This week a new Pokémon Center opens in Kyoto. At first glance it looks like any other Pokémon Center that dots Japan, but it’s not. This is the most traditionally Japanese of them all.
The store’s centerpiece is a statue of Pikachu riding Ho-Oh. Hardly an accident, the statue has a deeper meaning as a motif for Kyoto and the entire country.
Ho-Oh is the mythical creature Hou-ou (鳳凰), which is often translated as “Phoenix” in English. I cover this design motif, among many others, more extensively in my upcoming book on Japanese tattoos, but this Phoenix is of a different tradition than the Western Phoenix. This Phoenix represents dark and light, man and woman. It’s known as the “King of Birds” and appears when a ruler is fair and righteous, which is why those in power have been drawn to the creature.
The Hou-ou’s origin is Chinese as are many, but certainly not all, motifs in Japan. (The Japanese, however, tend to put their own spin on imported designs, making them their own by, for example, tweaking them, basing them on Japanese animals, or even adding new and different meanings.)
Kyoto Prefecture is home to a Buddhist temple called Byodo-in. The complex’s most famous building is the Phoenix Hall, atop which two Phoenix statues are perched. The Phoenix Hall appears on the ten yen coin, and one of the Phoenix statues appears on the back of the 10,000 yen note, Japanese paper money’s largest domination. When people visit Kyoto Prefecture, this should be a must-visit destination.
These associations make the centerpiece absolutely perfect, and they are also why Pikachu and the Phoenix also appear on other merch in the shop.
Like any other Pokémon Center in Japan, there are seemingly endless rows of cute things for sale. But the reason to visit this particular one is that there are Kyoto-only items limited to this shop. The Kyoto-only goods are clustered around the Ho-Oh display.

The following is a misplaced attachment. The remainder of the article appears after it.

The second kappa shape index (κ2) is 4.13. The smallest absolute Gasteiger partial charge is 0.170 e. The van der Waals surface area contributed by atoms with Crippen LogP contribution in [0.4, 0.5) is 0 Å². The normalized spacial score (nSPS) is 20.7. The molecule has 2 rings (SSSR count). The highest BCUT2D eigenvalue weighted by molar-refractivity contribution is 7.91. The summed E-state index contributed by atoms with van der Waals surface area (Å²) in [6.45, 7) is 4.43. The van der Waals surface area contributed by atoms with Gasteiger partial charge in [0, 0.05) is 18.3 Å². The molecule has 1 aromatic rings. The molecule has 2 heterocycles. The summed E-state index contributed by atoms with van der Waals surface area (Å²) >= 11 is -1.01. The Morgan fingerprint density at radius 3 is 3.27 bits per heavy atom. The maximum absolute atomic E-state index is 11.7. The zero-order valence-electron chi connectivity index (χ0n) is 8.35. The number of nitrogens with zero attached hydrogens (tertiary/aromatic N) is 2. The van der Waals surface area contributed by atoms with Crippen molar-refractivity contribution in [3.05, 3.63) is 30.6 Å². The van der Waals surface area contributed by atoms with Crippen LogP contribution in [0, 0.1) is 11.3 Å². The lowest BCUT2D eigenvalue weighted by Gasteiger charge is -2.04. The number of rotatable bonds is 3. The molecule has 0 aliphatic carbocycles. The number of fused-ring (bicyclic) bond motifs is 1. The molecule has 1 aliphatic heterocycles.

These Pikachu-themed Japanese dolls are modeled after “hina-ningyou” (雛人形), which are displayed for Hinamatsuri, the doll festival held in March. Since the Pokémon Center Kyoto opens tomorrow, albeit after the festival has already finished (families with daughters start displaying the dolls in late February and then take them down by March 3), the ballpark timing is pretty good.
However, once again, the Kyoto connection is deeper. The dolls represent the Emperor and the Empress and date from the Heian Period (794 to 1185). During that era, the capital had moved to modern-day Kyoto from Nara, and culturally, classical Chinese influences were at their peak. Again, this is why the Ho-Oh statue complements these hina-ningyou Pikachu plush toys.
In this store and with the items, there’s a deep understanding in how Japanese motifs co-exist, what they mean, and how to connect them. The store itself isn’t as wow-holy-crap amazing as, say, the Pokémon Gym that opened last year in Osaka, but details like these give this particular Pokémon Center a sense of Japanese tradition that simply doesn’t exist elsewhere.
For example, the goods on sale now are seasonal; however, I imagine they’ll be on sale long after spring is finished. There are peonies (which are originally from China) and cherry blossoms (the iconic Japanese flower) paired for spring, as they often are. It was during the middle of Heian Period when the Japanese poets fell in love with the cherry blossoms and lauded it as a national flower. The peony, however, remains an important, longstanding design motif in Japanese visual vocabulary.
There are other nods to Kyoto, like these green tea snacks. Uji in Kyoto Prefecture, which is also home to the previously mentioned Phoenix Hall, is the birthplace of green tea. See how this is all connected?
As mentioned above, Pokémon Center Kyoto also has items that are available at other Pokémon Centers. You can see some of them below:
If you are interested in visiting Pokémon Center Kyoto, it’s located on the fifth floor of Takashimaya Department Store in Kyoto’s Kawaramachi.
Top photo: Brian Ashcraft | Kotaku
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